[Request #S1374]

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Early Childhood Research Quarterly. By the Department of Individual and Family Studies, University of Delaware. Vol. 18. No. 4. (The Department, Newark, Delaware) 2003. pp. 397-573.

[Includes: "Diversity, Child Care Quality, and Developmental Outcomes;" "Family Dynamics and Child Outcomes in Early Intervention: The Role of Developmental Theory in the Specification of Effects;" "Social Understanding in the First Years of School;" "Predicting Children's Academic Achievement from Early Assessment Scores: A Validity Generalization Study;" and others. NOTE: Early Childhood Research Quarterly ... is available for 3-day loan.]

[Request #S1375]

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Early Learning Left Out: An Examination of Public Investments in Education and Development by Child Age. By Charles Bruner, Child and Family Policy Center, and others. (The Center, Des Moines, Iowa, and Voices for America's Children, Washington, DC) February 2004. 34 p.

Full Text at: www.voicesforamericaschildren.org/ContentManagement/ContentDisplay.cfm?ContentID=3359

["Although targeting the youngest learners at ages when the brain develops rapidly pays off, most education money goes to older children. This report finds 13.7 cents of every per-child public education dollar goes to younger kids. Congress is debating a $1.2 billion increase in the Child Care and Development Block Grant's annual appropriation, a move that would increase investments in early learning by $34.57 per young child in America. A $400 million increase in Head Start funding would translate to a $17.29 increase in per young child funding." Connect for Kids (February 23, 2004) Online.]

[Request #S1377]

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Compelling Arguments For Universal Pre-K: [Issue Theme.] By the Piton Foundation. The Term Paper, Vol. 2, No. 2. (The Foundation, Denver, Colorado) November 2003. 6 p.

Full Text at: www.piton.org/Admin/Article/TermPaper_11-03%20final.pdf

["This study of young Denver Public Schools students found that children who participated in a high-quality pre-kindergarten and kindergarten program consistently outperformed their peers several years later on the Colorado Student Assessment Program test. The data strongly suggest that high-quality pre-kindergarten followed by high-quality kindergarten offsets the negative effects of poverty on school performance more effectively than either pre-kindergarten or kindergarten alone." Denver Post (February 9, 2004) 1.]

[Request #S1378]

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The Impact of Changes in Kindergarten Entrance Age Policies on Children's Academic Achievement and the Child Care Needs of Families: Dissertation. By Ashlesha Datar, RAND Graduate School. RGSD-177. (RAND, Santa Monica, California) September 2003. 147 p.

["This dissertation provides new evidence on the causal effect of delaying kindergarten entrance on children's academic achievement in elementary school. It finds that a one-year delay in kindergarten entrance has a positive and significant effect on children's test scores when they begin school, which persists at the end of two years in school." NOTE: The Impact of Changes ... is available for 3-day loan.]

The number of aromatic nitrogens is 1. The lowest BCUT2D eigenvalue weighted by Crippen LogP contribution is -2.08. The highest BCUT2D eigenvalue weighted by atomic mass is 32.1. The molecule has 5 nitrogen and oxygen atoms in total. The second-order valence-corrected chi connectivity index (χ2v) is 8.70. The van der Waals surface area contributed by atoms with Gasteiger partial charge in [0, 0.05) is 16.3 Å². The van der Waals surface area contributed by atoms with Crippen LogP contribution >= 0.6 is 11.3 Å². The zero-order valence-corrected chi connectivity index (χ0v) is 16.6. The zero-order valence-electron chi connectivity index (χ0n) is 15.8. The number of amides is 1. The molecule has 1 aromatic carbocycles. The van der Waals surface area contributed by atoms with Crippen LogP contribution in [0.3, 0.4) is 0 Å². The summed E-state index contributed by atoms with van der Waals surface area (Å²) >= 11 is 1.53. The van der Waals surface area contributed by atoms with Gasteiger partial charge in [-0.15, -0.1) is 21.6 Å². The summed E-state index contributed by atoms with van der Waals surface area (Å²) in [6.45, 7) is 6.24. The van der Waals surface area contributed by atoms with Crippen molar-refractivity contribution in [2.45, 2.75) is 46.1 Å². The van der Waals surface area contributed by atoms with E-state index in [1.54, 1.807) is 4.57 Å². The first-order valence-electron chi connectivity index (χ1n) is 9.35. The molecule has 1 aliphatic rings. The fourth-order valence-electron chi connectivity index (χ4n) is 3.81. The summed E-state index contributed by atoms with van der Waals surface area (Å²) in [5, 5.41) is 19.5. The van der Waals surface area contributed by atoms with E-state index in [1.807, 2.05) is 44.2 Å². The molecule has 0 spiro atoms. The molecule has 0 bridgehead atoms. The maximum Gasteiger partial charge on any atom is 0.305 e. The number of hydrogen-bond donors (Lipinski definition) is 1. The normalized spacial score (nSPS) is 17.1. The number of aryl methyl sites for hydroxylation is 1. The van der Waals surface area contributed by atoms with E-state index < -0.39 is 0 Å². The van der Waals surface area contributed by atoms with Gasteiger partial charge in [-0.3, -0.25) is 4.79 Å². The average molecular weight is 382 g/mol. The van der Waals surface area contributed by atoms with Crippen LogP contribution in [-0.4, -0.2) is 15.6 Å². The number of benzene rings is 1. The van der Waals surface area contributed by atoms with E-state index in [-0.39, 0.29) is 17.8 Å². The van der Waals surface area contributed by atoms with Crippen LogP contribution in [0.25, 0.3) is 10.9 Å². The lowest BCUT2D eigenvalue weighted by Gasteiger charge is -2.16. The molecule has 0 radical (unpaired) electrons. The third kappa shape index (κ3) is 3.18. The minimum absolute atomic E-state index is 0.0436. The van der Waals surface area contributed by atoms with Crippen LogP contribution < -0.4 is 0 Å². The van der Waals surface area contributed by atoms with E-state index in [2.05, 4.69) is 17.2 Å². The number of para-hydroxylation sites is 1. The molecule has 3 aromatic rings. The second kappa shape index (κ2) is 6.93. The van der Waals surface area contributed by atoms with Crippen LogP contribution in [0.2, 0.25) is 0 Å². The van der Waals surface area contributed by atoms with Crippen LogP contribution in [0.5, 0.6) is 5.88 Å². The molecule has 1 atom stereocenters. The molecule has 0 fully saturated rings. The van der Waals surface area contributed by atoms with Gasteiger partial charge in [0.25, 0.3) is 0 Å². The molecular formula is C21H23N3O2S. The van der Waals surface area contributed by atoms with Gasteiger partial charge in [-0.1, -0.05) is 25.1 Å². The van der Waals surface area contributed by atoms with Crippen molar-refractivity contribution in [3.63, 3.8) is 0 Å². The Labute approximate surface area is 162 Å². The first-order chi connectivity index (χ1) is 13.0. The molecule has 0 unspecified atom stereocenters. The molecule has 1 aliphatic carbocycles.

[Request #S1382]

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EDUCATIONAL RESEARCH

Identifying and Implementing Educational Practices Supported by Rigorous Evidence: A User Friendly Guide. By the Coalition for Evidence-Based Policy. (The U.S. Department of Education, Washington, DC) December 2003. 28 p.

Full Text at: www.ed.gov/rschstat/research/pubs/rigorousevid/rigorousevid.pdf

["The field of education contains a vast array of educational interventions that claim to be able to improve educational outcomes and, in many cases, to be supported by evidence. However, education practitioners are faced with the challenge of deciding if the evidence is credible and whether an intervention is truly effective."]

[Request #S1371]

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PRESCHOOL

Governors' Forum on Quality Preschool. By the National Governor's Association Center for Best Practice. (The Association, Washington, DC) December 15-16, 2003. 42 p.

Full Text at: www.nga.org/cda/files/PreschoolBriefing.pdf

[Includes: "The Case for Quality Preschool: It Can Be Done;" "The Role of State Leaders in Promoting Quality Preschool;" "High Quality Preschool as an Economic Development Strategy;" "State Strategies for Financing Quality Preschool;" "Aligning the Goals of Preschool and K-12;" "Building a High-Quality Preschool Workforce;" and others.]

[Request #S1379]

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Raising Teacher Education and Training Standards for Universal Preschool in California: Assessing the Size of the Task. By Marcy Whitebook, Center for the Study of Child Care Employment, University of California at Berkeley, and others. (The Center, Berkeley, California) January 2004. 16 p.

Full Text at: www.iir.berkeley.edu/cscce/pdf/teacher_training.pdf

["While standards and compensation are often discussed as separate topics, they are really interdependent, and publicly supported preschool offers an opportunity to confront both challenges hand in hand, so that professional development is directly tied to a coherent wage and career ladder, and an equitable compensation package is incorporated into a state’s 'price tag' of what a universal preschool system will truly cost. This paper assesses how to raise education and training standards of preschool teachers." Childcare Resource and Research Unit's Listserv (February 16, 2004).]

[Request #S1380]

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Preschool and Child Care Enrollment in California. By Elias S. Lopez and Patricia L. de Cos, California Research Bureau, California State Library. Prepared at the Request of Assemblymember Wilma Chan. (The Bureau, Sacramento, California) January 2004. 38 p.

Full Text at: www.library.ca.gov/crb/04/03/04-003.pdf

["California currently has 1.17 million children, aged three to five, who are not yet in kindergarten. Close to half of the state's children in this age group are enrolled in preschool/childcare. This report examines the differences in enrollment rates by several variables including: the age of children, the number of parents in a household, the 'linguistic isolation' of a family (which refers to the inability of persons aged 14 and older in a home to speak English 'very well'), and family income. The last section of the report compares California's enrollment rates to the United States as a whole as well as to other states by ethnic group."]